I heartily enjoyed the firefighter portions of the book, which I know that Center put a huge amount of research into in order to have them ring with authenticity. And they do. Her Austin and Lillian stations were interesting in their huge contrasts and the technical aspects of firefighting were quite fascinating. The differing compositions of her crew members, and the varying degrees in which sexism is an issue in the career, were also interesting. And I enjoyed the character of Owen Callaghan, the rookie firefighter who comes from a long line of firefighters and who is, just like other male protagonists Center has written in the past, nursing his own guilt and pain. While one could say some aspects of Center's stories are formulaic within her own works, it's a formula that works because it mirrors real life- we all have our hurts, guilts, and traumas to overcome in order to connect with our fellow humans.

While I was less on board with this novel than her last, Center can write engagingly and I'm sure the novel is going to be a popular one.

Spoilers Below. No, Really. Spoilers


CW: sexual assault, untreated PTSD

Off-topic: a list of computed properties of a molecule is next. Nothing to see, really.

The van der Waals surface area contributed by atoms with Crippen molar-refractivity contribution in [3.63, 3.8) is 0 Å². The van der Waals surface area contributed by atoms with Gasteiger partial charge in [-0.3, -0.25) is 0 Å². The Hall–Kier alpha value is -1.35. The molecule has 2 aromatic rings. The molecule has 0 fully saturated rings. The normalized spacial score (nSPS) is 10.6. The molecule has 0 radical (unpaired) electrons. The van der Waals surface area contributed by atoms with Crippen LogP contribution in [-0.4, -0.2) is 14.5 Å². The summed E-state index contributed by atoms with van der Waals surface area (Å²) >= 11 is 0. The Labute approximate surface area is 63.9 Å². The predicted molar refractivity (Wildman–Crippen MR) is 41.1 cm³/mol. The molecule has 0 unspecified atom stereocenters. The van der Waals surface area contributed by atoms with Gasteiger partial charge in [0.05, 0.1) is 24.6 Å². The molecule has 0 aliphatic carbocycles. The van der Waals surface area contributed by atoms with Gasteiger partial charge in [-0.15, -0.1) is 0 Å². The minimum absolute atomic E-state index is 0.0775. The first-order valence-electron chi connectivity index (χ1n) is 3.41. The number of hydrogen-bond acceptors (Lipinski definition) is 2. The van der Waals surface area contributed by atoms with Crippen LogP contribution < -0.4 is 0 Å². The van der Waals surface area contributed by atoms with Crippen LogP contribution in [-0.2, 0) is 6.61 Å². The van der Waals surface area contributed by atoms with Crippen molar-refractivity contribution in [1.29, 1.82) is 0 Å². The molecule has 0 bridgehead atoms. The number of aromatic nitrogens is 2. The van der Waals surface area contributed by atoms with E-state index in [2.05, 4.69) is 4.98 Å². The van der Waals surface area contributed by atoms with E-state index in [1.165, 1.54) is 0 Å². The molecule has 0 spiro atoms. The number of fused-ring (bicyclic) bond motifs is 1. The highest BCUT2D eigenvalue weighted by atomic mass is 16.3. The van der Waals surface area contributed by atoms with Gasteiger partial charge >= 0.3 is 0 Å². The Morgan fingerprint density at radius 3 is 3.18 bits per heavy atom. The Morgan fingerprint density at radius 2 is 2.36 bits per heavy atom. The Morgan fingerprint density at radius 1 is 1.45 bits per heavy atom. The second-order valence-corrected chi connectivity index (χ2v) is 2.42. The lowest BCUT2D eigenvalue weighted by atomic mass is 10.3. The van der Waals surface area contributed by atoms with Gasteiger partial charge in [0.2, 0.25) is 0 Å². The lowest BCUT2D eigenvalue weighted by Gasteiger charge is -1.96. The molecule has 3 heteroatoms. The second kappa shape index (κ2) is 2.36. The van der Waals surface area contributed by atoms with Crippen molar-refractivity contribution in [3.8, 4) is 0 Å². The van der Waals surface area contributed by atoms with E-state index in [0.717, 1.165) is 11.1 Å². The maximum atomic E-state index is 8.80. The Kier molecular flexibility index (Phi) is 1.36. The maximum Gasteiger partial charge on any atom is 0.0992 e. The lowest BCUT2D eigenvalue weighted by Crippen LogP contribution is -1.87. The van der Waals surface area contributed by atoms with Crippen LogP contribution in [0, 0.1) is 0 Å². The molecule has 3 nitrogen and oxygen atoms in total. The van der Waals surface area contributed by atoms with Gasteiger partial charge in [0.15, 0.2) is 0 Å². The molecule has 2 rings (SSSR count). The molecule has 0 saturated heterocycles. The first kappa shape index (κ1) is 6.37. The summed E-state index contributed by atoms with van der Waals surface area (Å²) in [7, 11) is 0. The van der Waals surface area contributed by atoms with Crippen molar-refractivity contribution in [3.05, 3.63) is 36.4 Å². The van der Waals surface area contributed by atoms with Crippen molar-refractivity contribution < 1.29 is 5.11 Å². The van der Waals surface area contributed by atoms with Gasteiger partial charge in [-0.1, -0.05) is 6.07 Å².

Cassie, as written, has a dissociative way of processing physical closeness to others. She tolerates it for work but as no ability to tolerate that closeness on a personal level. Unless... it's the cute Irish rookie in her new fire station. Mind you, as an assault survivor myself, I can get the complex feelings of attraction and fear that go with moving forward in life "after." But the way Cassie's character arc is written makes it seem like recovering from sexual assault is just about waiting long enough for the right guy to come along, which is... offensive. First, once you surmise these revelations about the character, you look back at the first chapter, in which she wonders if Hernandez is right about his suggestions that she needs to get laid, and think it's ridiculous that she would even contemplate such a thing! How!? The woman has never even been kissed, for gosh sakes! Thereafter, I found the passages with her dealing with Owen practicing on her, touching all over her, when she realizes her profound attraction to him, to be immensely frustrating to read. She's described as uneasy, but in a real world this might likely result in out and out panic. He hooks her up to an EKG and doesn't even notice anything stress related? Really? Sure, he eventually realizes that something is wrong many chapters later, but how fast is that fix as we careen toward the dramatic events at the end? As an assault survivor, her dissociative way of processing, which she self-recognizes as viewing his physical contact with her as just work-related, becomes imperiled once she steps over that work-related boundary into a "friendship." Because friendship involves trust and trust involves vulnerability and vulnerability is not something Cassie deals with well. While she asks Owen about therapy for his issues, at no point do we hear about her having therapy for her issues, nor do we have any indication that her father, distracted by his own pain of his wife's rejection, notices anything about his daughter's physical and emotional suffering, her being bullied at school, her withdrawing from any connections with peers. No adult notices. (I know this stuff really happens but the point is that it sharply deepens the trauma and that increases the difficulty in overcoming the trauma.)